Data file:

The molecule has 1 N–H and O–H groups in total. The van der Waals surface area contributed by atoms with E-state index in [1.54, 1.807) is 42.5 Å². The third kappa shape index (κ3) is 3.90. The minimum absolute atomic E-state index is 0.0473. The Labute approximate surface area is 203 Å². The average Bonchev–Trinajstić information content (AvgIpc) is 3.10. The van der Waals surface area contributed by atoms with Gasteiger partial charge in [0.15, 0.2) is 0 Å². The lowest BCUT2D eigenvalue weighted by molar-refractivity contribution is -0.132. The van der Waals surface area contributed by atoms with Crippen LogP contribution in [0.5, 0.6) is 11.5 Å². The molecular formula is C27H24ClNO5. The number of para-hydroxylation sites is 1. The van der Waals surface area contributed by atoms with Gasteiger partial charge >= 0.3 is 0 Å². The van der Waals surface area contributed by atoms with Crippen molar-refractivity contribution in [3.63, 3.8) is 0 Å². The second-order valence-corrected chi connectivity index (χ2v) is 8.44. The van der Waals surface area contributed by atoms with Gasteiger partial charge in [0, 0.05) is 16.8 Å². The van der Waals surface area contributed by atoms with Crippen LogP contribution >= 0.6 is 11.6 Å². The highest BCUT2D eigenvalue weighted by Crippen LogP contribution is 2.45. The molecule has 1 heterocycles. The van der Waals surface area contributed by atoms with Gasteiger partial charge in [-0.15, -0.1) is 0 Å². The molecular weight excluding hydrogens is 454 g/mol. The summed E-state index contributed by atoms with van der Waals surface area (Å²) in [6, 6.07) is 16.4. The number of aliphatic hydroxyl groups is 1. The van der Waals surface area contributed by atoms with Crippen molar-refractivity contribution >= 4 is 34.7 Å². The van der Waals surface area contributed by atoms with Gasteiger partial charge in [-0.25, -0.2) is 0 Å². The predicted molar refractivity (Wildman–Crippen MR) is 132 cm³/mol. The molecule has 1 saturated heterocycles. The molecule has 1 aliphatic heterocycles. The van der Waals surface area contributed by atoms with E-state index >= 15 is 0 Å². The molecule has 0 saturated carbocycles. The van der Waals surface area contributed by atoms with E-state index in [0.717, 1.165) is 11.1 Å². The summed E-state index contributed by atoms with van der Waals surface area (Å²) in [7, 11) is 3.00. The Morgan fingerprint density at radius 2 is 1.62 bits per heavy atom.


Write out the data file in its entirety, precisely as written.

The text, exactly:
The molecule has 1 N–H and O–H groups in total. The van der Waals surface area contributed by atoms with E-state index in [1.54, 1.807) is 42.5 Å². The third kappa shape index (κ3) is 3.90. The minimum absolute atomic E-state index is 0.0473. The Labute approximate surface area is 203 Å². The average Bonchev–Trinajstić information content (AvgIpc) is 3.10. The van der Waals surface area contributed by atoms with Gasteiger partial charge in [0.15, 0.2) is 0 Å². The lowest BCUT2D eigenvalue weighted by molar-refractivity contribution is -0.132. The van der Waals surface area contributed by atoms with Crippen LogP contribution in [0.5, 0.6) is 11.5 Å². The molecular formula is C27H24ClNO5. The number of para-hydroxylation sites is 1. The van der Waals surface area contributed by atoms with Gasteiger partial charge >= 0.3 is 0 Å². The van der Waals surface area contributed by atoms with Crippen molar-refractivity contribution in [3.63, 3.8) is 0 Å². The second-order valence-corrected chi connectivity index (χ2v) is 8.44. The van der Waals surface area contributed by atoms with Gasteiger partial charge in [0, 0.05) is 16.8 Å². The van der Waals surface area contributed by atoms with Crippen LogP contribution >= 0.6 is 11.6 Å². The highest BCUT2D eigenvalue weighted by Crippen LogP contribution is 2.45. The molecule has 1 heterocycles. The van der Waals surface area contributed by atoms with Gasteiger partial charge in [-0.15, -0.1) is 0 Å². The molecular weight excluding hydrogens is 454 g/mol. The summed E-state index contributed by atoms with van der Waals surface area (Å²) in [6, 6.07) is 16.4. The number of aliphatic hydroxyl groups is 1. The van der Waals surface area contributed by atoms with Crippen molar-refractivity contribution >= 4 is 34.7 Å². The van der Waals surface area contributed by atoms with Gasteiger partial charge in [-0.25, -0.2) is 0 Å². The predicted molar refractivity (Wildman–Crippen MR) is 132 cm³/mol. The molecule has 1 saturated heterocycles. The molecule has 1 aliphatic heterocycles. The van der Waals surface area contributed by atoms with E-state index >= 15 is 0 Å². The molecule has 0 saturated carbocycles. The van der Waals surface area contributed by atoms with E-state index in [0.717, 1.165) is 11.1 Å². The summed E-state index contributed by atoms with van der Waals surface area (Å²) in [7, 11) is 3.00. The Morgan fingerprint density at radius 2 is 1.62 bits per heavy atom.